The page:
I’ve seen her type before. She came out of nowhere. I woke up from my distracted bubble to enter hers with her words:
“Bitch. Freak Bitch. You bitch.”
I think some of us look in the direction of her rage but can’t quite make out whom she is referring to. The anger; the kind that, like a deep gash, bleeds through jeans and keeps staining with no end.
“You racist bitch. Fucked up bitch.”
She wears a sun hat that gives off the impression of happiness. Light and then dark on dark; and a face that could scour for days. She continues:
“You don’t see I’m black, bitch? Huh, bitch? I kill your type, bitch,” out to the ether, to some woman, I’m assuming, that I can’t seem to decipher in the carriage.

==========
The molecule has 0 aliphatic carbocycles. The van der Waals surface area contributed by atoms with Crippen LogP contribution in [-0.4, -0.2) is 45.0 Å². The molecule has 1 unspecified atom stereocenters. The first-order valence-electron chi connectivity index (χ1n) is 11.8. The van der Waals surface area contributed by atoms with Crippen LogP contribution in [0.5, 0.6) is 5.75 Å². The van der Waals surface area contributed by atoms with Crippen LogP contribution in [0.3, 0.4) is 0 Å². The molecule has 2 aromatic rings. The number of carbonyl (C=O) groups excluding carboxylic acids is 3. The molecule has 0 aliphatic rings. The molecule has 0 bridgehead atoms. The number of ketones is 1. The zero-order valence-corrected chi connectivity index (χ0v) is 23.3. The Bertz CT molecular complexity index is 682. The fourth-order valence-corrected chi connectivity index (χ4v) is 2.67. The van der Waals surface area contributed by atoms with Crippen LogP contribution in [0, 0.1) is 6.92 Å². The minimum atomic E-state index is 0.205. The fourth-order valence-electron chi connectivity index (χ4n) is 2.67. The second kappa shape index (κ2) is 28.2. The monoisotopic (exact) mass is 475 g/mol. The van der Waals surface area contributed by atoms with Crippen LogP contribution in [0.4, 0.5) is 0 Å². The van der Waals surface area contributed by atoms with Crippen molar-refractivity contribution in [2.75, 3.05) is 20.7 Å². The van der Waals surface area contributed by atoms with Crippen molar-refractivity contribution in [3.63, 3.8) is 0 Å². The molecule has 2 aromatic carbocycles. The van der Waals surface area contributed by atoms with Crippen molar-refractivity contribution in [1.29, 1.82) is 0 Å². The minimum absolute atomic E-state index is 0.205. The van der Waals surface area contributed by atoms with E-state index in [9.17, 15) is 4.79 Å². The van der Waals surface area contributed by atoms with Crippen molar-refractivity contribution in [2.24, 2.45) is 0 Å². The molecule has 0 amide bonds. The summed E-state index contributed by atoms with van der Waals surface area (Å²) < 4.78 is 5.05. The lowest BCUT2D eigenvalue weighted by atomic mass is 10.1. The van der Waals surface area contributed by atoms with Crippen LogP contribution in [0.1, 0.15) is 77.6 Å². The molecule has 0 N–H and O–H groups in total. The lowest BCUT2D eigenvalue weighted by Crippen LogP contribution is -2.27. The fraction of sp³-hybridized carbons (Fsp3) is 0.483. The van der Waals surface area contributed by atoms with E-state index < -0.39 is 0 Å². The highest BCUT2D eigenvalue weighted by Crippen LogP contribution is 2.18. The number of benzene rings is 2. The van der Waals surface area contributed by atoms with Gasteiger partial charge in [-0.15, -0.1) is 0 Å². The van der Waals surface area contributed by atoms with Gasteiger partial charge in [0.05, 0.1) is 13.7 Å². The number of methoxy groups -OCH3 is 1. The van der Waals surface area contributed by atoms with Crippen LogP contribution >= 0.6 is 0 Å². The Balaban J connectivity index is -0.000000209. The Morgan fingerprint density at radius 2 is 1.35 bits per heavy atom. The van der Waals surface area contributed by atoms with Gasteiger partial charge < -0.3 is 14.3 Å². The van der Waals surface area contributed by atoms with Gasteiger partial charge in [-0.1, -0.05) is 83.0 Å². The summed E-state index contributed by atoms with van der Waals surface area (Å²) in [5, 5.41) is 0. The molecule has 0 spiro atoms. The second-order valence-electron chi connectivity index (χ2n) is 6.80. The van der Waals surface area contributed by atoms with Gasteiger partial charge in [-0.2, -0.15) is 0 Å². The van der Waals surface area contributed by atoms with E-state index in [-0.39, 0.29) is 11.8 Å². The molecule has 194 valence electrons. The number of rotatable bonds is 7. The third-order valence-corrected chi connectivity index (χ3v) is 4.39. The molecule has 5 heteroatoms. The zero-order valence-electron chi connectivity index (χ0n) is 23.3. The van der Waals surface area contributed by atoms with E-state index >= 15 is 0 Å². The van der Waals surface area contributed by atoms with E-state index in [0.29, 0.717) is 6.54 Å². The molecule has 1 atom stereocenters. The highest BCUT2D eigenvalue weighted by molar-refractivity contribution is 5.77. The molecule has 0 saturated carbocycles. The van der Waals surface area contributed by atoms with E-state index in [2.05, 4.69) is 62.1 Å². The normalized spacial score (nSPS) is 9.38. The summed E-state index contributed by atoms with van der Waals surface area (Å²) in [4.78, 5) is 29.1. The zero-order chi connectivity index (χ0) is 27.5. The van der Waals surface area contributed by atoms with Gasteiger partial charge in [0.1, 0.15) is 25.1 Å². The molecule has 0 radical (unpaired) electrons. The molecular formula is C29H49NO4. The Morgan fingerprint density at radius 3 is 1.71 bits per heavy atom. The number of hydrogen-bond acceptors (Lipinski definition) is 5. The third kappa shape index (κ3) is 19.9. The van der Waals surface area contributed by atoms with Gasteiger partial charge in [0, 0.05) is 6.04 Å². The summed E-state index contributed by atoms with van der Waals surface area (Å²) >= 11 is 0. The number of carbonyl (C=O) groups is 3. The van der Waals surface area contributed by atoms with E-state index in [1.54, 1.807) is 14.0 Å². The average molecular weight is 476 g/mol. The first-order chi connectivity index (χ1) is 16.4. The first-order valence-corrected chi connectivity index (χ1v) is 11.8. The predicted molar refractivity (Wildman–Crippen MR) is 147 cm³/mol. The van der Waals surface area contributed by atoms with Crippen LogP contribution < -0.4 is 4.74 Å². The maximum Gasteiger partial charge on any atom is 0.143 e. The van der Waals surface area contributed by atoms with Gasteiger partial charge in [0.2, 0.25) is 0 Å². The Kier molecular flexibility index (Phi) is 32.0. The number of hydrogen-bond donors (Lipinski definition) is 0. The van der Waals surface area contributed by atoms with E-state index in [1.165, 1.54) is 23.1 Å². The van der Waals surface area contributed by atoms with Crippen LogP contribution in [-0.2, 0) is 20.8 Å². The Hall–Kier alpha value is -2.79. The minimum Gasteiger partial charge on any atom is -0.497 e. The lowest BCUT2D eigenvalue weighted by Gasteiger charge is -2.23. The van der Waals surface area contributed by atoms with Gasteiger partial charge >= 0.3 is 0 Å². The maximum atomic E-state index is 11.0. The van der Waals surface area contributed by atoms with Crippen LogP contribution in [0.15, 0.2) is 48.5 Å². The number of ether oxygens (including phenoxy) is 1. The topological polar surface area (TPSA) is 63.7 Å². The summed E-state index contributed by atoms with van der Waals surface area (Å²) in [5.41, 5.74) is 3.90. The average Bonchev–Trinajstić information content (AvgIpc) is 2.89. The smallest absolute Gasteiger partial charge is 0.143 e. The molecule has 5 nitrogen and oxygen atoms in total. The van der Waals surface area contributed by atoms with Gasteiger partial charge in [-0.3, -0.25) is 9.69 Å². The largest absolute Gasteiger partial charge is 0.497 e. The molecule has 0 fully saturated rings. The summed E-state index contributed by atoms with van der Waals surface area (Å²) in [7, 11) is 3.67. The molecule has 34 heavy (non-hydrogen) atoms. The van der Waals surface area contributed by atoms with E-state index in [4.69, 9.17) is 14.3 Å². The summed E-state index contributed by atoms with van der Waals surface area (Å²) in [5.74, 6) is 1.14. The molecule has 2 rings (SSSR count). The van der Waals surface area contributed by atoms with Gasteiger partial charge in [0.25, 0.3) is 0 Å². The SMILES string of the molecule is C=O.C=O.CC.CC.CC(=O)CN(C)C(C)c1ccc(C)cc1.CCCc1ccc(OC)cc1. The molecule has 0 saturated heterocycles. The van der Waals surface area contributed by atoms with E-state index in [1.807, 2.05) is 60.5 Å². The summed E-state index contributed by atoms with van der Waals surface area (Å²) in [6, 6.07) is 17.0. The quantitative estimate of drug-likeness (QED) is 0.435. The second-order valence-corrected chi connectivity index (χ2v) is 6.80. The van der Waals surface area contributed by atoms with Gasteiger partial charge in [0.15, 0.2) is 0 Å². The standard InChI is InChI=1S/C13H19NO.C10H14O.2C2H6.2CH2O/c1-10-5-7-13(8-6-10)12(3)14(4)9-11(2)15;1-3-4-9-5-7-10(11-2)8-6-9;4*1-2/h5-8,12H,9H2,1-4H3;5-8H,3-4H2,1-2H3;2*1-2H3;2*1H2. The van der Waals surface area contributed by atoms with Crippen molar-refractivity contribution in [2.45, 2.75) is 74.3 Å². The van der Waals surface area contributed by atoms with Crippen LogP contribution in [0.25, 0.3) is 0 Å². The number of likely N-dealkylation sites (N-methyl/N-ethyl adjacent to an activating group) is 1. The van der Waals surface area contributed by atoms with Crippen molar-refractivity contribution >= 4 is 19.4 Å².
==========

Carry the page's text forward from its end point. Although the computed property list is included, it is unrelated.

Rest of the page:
She moves from one poll to the next always in the same corner, like a tiger shifting in its cage, ready to pounce. It frightens the passengers around her because we don’t know what she’s capable of. Her words make her dangerous and fearful of our lives. How self centered. What about helping her? Thought of that?
“Stupid bitch. Fucked up bitch.”
I look at her for a hot moment and wonder if her parents spoke to her this way? That she’s the bitch in the story that is constantly reminded of it. The sourness in her heart has eaten away at her skin, which looks like a turtle’s shell. I don’t think a smile has warmed up her lips, jaw and tongue in weeks.
In the next hot moment, she darts toward the other end of the train as if resolved that the bitch is now going to get it. Her energy like a bullet shooting through the crowd. Everyone gives way to this Tasmanian Devil. I’m fearing the worse. Always fear. Always the worse kind. Instead, she changes carriages through the connecting door and is out of our lives for good.
There’s an ensemble sigh.